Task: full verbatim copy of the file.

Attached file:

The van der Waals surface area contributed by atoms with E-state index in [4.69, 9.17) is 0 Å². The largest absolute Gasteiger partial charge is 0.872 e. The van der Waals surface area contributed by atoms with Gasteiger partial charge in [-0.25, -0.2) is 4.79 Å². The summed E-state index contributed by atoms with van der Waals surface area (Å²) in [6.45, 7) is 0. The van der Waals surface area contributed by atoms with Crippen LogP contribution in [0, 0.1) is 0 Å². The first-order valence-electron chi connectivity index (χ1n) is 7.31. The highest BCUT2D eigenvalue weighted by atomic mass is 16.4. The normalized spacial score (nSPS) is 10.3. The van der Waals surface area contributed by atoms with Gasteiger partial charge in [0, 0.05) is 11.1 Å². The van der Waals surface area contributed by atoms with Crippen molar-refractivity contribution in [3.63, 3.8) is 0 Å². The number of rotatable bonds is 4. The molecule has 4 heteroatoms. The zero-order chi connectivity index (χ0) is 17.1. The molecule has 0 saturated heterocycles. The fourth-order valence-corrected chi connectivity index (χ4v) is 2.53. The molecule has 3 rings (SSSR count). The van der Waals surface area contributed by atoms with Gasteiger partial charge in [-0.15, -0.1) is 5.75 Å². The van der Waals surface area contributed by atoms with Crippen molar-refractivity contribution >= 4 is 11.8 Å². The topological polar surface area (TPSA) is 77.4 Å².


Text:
The van der Waals surface area contributed by atoms with E-state index in [4.69, 9.17) is 0 Å². The largest absolute Gasteiger partial charge is 0.872 e. The van der Waals surface area contributed by atoms with Gasteiger partial charge in [-0.25, -0.2) is 4.79 Å². The summed E-state index contributed by atoms with van der Waals surface area (Å²) in [6.45, 7) is 0. The van der Waals surface area contributed by atoms with Crippen LogP contribution in [0, 0.1) is 0 Å². The first-order valence-electron chi connectivity index (χ1n) is 7.31. The highest BCUT2D eigenvalue weighted by atomic mass is 16.4. The normalized spacial score (nSPS) is 10.3. The van der Waals surface area contributed by atoms with Gasteiger partial charge in [0, 0.05) is 11.1 Å². The van der Waals surface area contributed by atoms with Crippen molar-refractivity contribution in [3.63, 3.8) is 0 Å². The number of rotatable bonds is 4. The molecule has 4 heteroatoms. The zero-order chi connectivity index (χ0) is 17.1. The molecule has 0 saturated heterocycles. The fourth-order valence-corrected chi connectivity index (χ4v) is 2.53. The molecule has 3 rings (SSSR count). The van der Waals surface area contributed by atoms with Gasteiger partial charge in [-0.15, -0.1) is 5.75 Å². The van der Waals surface area contributed by atoms with Crippen molar-refractivity contribution >= 4 is 11.8 Å². The topological polar surface area (TPSA) is 77.4 Å².